There were four competitors (see left) and the worthy winner of the recitation competition was Willie Horne (see right), past winner of both the Tam O’Shanter and John Lapraik recitation competitions.

The inspiration behind the competition was Ian Millar from the Thornhill Burns Club and he and his club colleagues are to be congratulated on organising a splendid evening compeered, in his usual good humoured and enthusiastic way, by Ronnie Cairns.

Wednesday, 7 October 2009

International Connexions with Russia and Japan

One of the most satisfying links enjoyed by the Robert Burns World Federation is with the charity, The St Petersburg Forum, which has its roots in an association forged between Scotland and Russia during the 900-day siege of Leningrad in WWII. As a token of solidarity during the siege, the women of Airdrie and Coatbridge sent an Album of Friendship to the women of Leningrad (now known as St Petersburg) which had a huge impact on morale and so began the link with Scotland. In the mid-nineties the St Petersburg Forum charity was set up and one of its major initiatives is to organise schools competitions with a Scottish theme. The winners of the ‘Knowledge of Scotland’ competition are rewarded with a two-week tour of Scotland and I had the pleasure of meeting this year’s winners on two occasions. The first was in the Globe Inn, Dumfries, on Sunday 27th September, where the Russian students were joined by local Scottish youngsters for an evening concert organised by Jane Brown, the manager of the Globe Inn and an ardent supporter of the St Petersburg Forum. On the Russian side, Liza Kozunova and Veronica Shcheveleva gave their humorous take on the tradition of Hogmanay and Victor Zheltyannikakov enlightened us on the history of the Stone of Destiny, all of them displaying an impressive mastery of the English language. Corin Halliday led off the Scottish side with his stirring bagpiping followed by recitations and songs from Megan Mulgrew, Heather McCafferty and Sean McKenzie with Bethany Hanley chipping in with her spirited bagpiping. A most enjoyable evening.

Russian students with Young Burnsians and piper

The second occasion was two days later in the Eastwood Theatre, Giffnock, where the Russian students were joined by clarsach players Clara Wheeler and Cheryl Turner from St Ninians High School, both members of the East Renfrewshire Symphony Orchestra which will be touring St Petersburg next June. On this occasion Veronica gave a very moving address on the Holocaust Memorial Garden in Pushkin, Victor displayed his virtuosity on the classical guitar and Liza performed a brilliant gypsy dance which had the audience clapping enthusiastically. The photograph shows the three St Petersburg students, me, and Councillor Alan Lafferty the Education Convenor for East Renfrewshire Council. On the wall behind are some of the paintings from the Forum’s art competition organised by May McMaster. Also taking part were Helen Morrison, Anne Fawbert, and Tom and Elizabeth Clark, all doing splendid work with the Forum.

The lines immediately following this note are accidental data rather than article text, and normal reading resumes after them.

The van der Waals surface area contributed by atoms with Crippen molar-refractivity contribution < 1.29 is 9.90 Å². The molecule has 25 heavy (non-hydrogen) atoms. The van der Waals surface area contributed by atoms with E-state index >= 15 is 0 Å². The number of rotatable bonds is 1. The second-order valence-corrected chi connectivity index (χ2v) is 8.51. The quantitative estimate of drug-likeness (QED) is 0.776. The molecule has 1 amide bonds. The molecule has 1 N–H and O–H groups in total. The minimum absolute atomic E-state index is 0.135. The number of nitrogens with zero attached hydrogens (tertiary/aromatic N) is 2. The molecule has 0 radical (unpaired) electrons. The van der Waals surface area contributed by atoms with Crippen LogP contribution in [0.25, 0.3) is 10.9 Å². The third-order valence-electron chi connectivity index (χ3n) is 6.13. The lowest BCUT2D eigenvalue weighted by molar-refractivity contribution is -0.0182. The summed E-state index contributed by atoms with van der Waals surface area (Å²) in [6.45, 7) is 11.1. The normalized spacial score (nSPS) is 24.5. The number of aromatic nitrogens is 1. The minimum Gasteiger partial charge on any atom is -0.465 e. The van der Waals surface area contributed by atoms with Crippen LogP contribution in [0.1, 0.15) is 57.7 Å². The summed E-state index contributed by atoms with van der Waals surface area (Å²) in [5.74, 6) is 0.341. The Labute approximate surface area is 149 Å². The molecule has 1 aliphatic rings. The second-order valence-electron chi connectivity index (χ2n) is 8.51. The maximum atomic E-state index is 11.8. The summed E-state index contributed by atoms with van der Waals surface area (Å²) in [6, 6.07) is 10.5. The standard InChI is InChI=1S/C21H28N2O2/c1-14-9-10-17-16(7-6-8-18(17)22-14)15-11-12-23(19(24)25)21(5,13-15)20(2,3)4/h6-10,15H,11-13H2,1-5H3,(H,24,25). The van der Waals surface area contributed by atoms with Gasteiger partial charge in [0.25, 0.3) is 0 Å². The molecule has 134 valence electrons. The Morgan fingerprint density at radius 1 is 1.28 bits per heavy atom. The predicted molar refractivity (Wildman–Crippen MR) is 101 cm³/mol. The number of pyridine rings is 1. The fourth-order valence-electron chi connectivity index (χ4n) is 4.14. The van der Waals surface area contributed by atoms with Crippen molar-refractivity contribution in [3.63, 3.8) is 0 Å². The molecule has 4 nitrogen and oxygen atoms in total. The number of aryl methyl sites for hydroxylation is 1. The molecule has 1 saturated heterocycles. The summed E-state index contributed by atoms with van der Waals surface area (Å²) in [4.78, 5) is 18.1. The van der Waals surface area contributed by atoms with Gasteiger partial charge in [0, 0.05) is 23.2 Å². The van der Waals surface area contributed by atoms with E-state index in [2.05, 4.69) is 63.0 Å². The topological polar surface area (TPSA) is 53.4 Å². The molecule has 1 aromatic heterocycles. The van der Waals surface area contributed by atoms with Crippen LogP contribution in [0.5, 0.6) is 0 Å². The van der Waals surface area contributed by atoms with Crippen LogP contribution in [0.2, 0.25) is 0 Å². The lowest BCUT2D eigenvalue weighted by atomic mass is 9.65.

Keeping up the international theme, I spent a very enjoyable day, on Wednesday 30 September, with a Japanese journalist, Yoichi Haruyama, a staff writer on the Saturday edition of Japan’s largest selling newspaper The Asahi Shimbun which has an 8 million daily circulation. He is researching the origin of Auld Lang Syne so Burns Chronicle Editor, Peter Westwood, and I took him, and his very accomplished translator Yuko Satoh to Ellisland Farm to show him the very room in which Burns wrote his great anthem which is so popular in Japan that many people there believe it is a Japanese song! The article is due out by the end of the year and we have been promised an advance copy. We also showed them the Globe Inn, where they enjoyed the superb Cullen Skink soup, and Jane Brown kindly gave them a conducted tour of Burns’ favourite howff before we rounded of the tour with a visit to Burns House and the Mausoleum at St Michael’s Church. The photograph shows from left to right: Yoichi Katuyama, me, Yuko Satoh, Les Byers Curator at Ellisland Farm, Peter Westwood and Ronnie Cairns, Chairman of The Friends of Ellisland

Continuing the Japanese theme, my wife Pat and I were invited to a private viewing of Japanese Art and Crafts in the Dovecot Studio, Edinburgh, organised by Kozo Yoshino on behalf of the Victor Murphy Memorial Trust and opened by the Consul General of Japan, Mr Masataka Tarahara. The invitation stemmed from a guided tour I had given Kozo, and some visiting guests, of Broughton House, the National Trust of Scotland property in Kirkcudbright, with its wonderful Burns Collection and Japanese paintings by Edward Atkinson Hornel. Mixing with other guests I became even more aware of the popularity of Burns in Japan, especially his songs, yet again reinforcing the impact of Burns’ international appeal.